What is a Disqualified S Corporation?

During the summer of 2010, Congress, as part of its "American Jobs and Closing Tax Loopholes Act of 2010" legislation, proposed disqualifying some small professional service S corporations from using an S corporation to save payroll taxes starting in 2011. Fortunately, the S corporation disqualification legislation stalled due to a filibuster in the senate, but because the proposed disqualification was proposed, debated and rejected (ultimately by Senate Republicans and centrist Senate Democrats), S corporation owners and shareholders are sometimes interested in what "almost" happened--and could happen in the future depending on the political environment.

Note: At various times during 2011, 2012 and 2013, this idea of "closing the S corporation loophole" has resurfaced...

Who Would Have Been Disqualified

Perhaps the first thing to understand about the proposed disqualification rules is this: Many small S corporations were not going to be disqualified. For example, S corporations that sell products, including digital products and advertising? Those S corporations would still have been able to save self-employment and payroll taxes under the new "disqualified S corporation rules".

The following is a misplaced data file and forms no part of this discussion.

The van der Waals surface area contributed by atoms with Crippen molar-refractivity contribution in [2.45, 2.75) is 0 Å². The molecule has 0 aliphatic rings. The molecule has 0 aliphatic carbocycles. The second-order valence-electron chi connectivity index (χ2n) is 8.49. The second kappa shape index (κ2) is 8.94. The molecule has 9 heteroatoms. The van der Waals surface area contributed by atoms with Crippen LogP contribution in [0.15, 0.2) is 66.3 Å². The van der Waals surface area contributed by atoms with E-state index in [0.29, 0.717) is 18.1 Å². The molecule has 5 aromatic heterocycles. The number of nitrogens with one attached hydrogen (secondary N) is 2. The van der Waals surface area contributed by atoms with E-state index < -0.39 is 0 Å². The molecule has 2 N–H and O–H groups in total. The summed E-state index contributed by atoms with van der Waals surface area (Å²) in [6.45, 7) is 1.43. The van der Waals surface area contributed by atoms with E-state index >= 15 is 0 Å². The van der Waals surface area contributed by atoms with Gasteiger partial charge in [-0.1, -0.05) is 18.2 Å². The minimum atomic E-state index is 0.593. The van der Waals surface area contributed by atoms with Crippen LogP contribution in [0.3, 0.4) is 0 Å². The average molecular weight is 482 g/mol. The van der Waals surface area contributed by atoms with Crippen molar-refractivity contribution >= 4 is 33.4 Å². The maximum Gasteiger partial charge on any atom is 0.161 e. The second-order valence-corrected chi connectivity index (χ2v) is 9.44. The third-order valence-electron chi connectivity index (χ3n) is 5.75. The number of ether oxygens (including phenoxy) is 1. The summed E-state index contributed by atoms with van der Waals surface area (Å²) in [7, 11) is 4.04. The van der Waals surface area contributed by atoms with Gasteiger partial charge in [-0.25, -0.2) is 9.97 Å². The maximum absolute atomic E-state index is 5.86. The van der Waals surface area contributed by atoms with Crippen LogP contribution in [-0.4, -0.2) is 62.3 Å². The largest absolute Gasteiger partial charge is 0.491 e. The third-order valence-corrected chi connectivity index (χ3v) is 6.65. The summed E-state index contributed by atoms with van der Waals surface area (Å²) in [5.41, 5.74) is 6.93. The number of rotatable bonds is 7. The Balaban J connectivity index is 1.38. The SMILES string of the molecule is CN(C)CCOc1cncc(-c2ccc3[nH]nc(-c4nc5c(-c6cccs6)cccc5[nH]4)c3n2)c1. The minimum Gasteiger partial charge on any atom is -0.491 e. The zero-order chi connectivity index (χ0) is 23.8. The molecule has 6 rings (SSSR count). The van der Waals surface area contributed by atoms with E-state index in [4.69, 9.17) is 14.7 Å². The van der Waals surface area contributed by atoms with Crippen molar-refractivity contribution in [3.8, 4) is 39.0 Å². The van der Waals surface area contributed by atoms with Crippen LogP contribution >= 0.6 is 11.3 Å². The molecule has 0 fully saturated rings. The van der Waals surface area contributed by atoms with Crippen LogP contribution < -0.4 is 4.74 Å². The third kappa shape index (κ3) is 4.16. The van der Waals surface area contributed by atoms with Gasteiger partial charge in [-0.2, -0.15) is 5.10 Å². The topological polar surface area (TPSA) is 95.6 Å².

Similarly, S corporations that sell the "non-professional" services of their shareholder-employees (including plumbers, electricians, barbers, handymen, painters, and so on) would have still saved their owners payroll and self-employment taxes.

So who did get hurt under the bill? The proposed "disqualified S corporations" law (which would have become Sec. 413(m) of the Internal Revenue Code) really targeted professional service corporations that fit one of two profiles: